The simple task of brushing our teeth seems so easy for us, but are we doing it properly?
We have brushed our teeth for as long as we can remember and with time we have created bad habits. What we don’t want is brushing our teeth to be pointless. Here’s a list of mistakes we make when brushing our teeth and how we can fix them:
You brush too soon – We like to think that brushing straight after eating is the best way to remove any food remnants. It makes sense but it’s actually best to leave cleaning until at least 20 to 30 minutes after eating. This is because after we eat, acids from foods and drinks are still sitting in our mouths. This means using brushing will now act as an abrasive and erode away your enamel with the acids in your mouth.
Tip – To take away some of the acids, simply wash your food down with plain water after you have eaten. It is advised to wait at least 30 minutes to an hour for any brushing after eating.
Using a mouthwash after brushing – Mouthwash freshens our breath and removes any residual toothpaste from our mouths, so we like to finish our brush with a rinse. Unfortunately, you are undoing your brushing by rinsing with mouthwash straight after brushing. The ingredients in your toothpaste usually take up to 20 minutes to work and coat your teeth to protect them from a day of eating and drinking.
Tip – You will achieve the best results from your mouthwash by using it as a ‘freshen up’ at different times of your day, when you are not brushing.
Brushing too quickly – Brushing your teeth too quickly will save you possibly one minute of your day, but it will not do its job with cleaning up the bacteria in your mouth. Ideally, brushing your teeth should take 2- 3 minutes, breaking down each quadrant of your mouth into 30 second sections. This is enough to break down the bacteria and brush away any plaque build up.
Tip – Playing your favorite song in the morning will not only put you in a good mood but it can also help you time your brushing. The same goes for your evening brush. Research has shown that as long as you spend at least one part of your day brushing thoroughly and flossing, it will do wonders for your teeth and oral health.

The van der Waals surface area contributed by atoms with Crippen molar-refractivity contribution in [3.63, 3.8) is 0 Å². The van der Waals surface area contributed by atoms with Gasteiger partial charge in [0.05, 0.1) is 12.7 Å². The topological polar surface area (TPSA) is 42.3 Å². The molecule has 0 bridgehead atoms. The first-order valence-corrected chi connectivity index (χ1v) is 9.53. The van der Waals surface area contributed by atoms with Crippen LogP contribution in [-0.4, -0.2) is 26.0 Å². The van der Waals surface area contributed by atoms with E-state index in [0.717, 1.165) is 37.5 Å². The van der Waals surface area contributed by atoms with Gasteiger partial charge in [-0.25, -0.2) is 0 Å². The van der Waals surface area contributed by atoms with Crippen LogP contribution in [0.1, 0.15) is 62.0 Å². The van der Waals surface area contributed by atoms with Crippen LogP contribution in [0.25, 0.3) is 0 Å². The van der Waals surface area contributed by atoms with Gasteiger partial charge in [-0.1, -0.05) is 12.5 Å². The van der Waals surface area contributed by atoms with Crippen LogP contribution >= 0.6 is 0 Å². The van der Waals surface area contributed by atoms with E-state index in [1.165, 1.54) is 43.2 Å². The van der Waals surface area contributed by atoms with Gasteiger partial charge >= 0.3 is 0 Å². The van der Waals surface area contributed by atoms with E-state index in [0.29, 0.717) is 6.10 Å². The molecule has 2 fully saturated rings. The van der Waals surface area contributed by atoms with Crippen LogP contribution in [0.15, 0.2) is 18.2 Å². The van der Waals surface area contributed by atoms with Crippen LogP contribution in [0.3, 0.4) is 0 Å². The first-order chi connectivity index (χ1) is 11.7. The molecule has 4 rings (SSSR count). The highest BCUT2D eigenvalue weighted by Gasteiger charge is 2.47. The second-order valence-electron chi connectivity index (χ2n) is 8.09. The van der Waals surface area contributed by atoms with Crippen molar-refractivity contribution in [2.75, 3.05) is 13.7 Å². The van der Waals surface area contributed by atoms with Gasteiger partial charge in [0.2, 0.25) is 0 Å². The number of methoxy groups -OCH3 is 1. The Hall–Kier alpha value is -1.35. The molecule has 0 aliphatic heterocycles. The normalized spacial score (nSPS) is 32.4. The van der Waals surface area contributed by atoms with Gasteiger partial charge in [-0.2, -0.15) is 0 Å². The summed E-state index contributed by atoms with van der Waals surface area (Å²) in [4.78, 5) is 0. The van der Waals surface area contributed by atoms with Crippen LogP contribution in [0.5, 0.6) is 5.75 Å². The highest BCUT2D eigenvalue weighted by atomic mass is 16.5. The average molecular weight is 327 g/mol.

Forgetting your gums – Brushing your whole tooth actually means your gum line, too. Bacteria can live in the gums and often cause gum disease, so it’s important to take appropriate care of our gums when we brush.
Tip – It is recommended that you tilt your toothbrush to a 45 degree angle and brush up and down along the gum line on the outside of your teeth and tongue side.
Brushing all the surfaces of your teeth – It is very common to miss out the tongue side of your teeth, but leaving this area often causes calculus, where a large amount of plaque builds up. It will become inflamed and hard to get rid of.
Tip – Brushing the surfaces and both sides of your teeth in small circular up and down motions will get rid of plaque correctly.
Keeping your toothbrush too long – We don’t have a use by date displayed on our toothbrush, so it’s often used for longer than it should. Bacteria start to harbour and grow in your toothbrush as it wears. The bristles start to become misshapen, discolour and fray. Throw out the brush and replace it!
Tip -You should change your toothbrush or tooth head every 3 to 4 months and store in a dry place. A wet brush will only breed more bacteria and germs.
Choosing the right brush – The right brush is different for everybody. It is hard to choose the correct brush when you are faced with a hundred in the supermarket. Using brushes too big/ small and too hard/soft can have negative impacts on your teeth. Using a toothbrush too big and too hard for your mouth will only wear down your teeth and irritate your gums.
Tip – Choosing the right brush for you is making sure you use the right size for your mouth and teeth. If you have teeth in hard to reach places, choose a brush with an angle. Softer bristles are often better than the harder ones. If you’re unsure, ask your dentist at The Mall, who will be able to advise you.
Using too much toothpaste – You should be using about a pea sized amount each time. If you use more than that your mouth may mistakenly feel cleaner than it really is. Using the right amount of toothpaste will help you to keep track of how clean each tooth is, and if you have been brushing for long enough.
Establishing a routine which applies these tips can lead to healthier teeth and gums.